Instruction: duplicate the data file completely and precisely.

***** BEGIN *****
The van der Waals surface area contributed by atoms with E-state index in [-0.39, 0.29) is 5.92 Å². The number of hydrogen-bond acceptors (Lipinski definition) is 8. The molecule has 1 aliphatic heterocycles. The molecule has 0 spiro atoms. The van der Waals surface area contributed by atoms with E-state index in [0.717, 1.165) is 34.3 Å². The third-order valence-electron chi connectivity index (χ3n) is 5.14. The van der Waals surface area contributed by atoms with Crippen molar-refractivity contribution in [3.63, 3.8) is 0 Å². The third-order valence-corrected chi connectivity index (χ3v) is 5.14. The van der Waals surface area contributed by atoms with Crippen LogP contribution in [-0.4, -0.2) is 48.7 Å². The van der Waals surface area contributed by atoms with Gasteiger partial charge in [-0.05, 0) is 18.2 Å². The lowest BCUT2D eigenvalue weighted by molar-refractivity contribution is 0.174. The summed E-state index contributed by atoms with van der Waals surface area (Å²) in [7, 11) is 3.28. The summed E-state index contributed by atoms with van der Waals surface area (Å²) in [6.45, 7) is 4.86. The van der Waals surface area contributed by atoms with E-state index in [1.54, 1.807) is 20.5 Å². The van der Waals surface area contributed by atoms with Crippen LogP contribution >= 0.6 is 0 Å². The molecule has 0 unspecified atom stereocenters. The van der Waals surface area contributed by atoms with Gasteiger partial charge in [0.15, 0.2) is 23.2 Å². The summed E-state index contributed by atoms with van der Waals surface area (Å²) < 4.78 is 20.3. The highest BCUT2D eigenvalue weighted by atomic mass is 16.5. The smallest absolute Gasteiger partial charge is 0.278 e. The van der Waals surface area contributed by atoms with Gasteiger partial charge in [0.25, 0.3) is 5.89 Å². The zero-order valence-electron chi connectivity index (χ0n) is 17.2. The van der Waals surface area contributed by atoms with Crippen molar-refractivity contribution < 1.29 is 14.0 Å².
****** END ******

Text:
The van der Waals surface area contributed by atoms with E-state index in [-0.39, 0.29) is 5.92 Å². The number of hydrogen-bond acceptors (Lipinski definition) is 8. The molecule has 1 aliphatic heterocycles. The molecule has 0 spiro atoms. The van der Waals surface area contributed by atoms with E-state index in [0.717, 1.165) is 34.3 Å². The third-order valence-electron chi connectivity index (χ3n) is 5.14. The van der Waals surface area contributed by atoms with Crippen molar-refractivity contribution in [3.63, 3.8) is 0 Å². The third-order valence-corrected chi connectivity index (χ3v) is 5.14. The van der Waals surface area contributed by atoms with Crippen LogP contribution in [-0.4, -0.2) is 48.7 Å². The van der Waals surface area contributed by atoms with Gasteiger partial charge in [-0.05, 0) is 18.2 Å². The lowest BCUT2D eigenvalue weighted by molar-refractivity contribution is 0.174. The summed E-state index contributed by atoms with van der Waals surface area (Å²) in [7, 11) is 3.28. The summed E-state index contributed by atoms with van der Waals surface area (Å²) in [6.45, 7) is 4.86. The van der Waals surface area contributed by atoms with E-state index in [1.54, 1.807) is 20.5 Å². The van der Waals surface area contributed by atoms with Crippen LogP contribution >= 0.6 is 0 Å². The molecule has 0 unspecified atom stereocenters. The van der Waals surface area contributed by atoms with Gasteiger partial charge in [0.15, 0.2) is 23.2 Å². The summed E-state index contributed by atoms with van der Waals surface area (Å²) < 4.78 is 20.3. The highest BCUT2D eigenvalue weighted by atomic mass is 16.5. The smallest absolute Gasteiger partial charge is 0.278 e. The van der Waals surface area contributed by atoms with Gasteiger partial charge in [0.25, 0.3) is 5.89 Å². The zero-order valence-electron chi connectivity index (χ0n) is 17.2. The van der Waals surface area contributed by atoms with Crippen molar-refractivity contribution < 1.29 is 14.0 Å².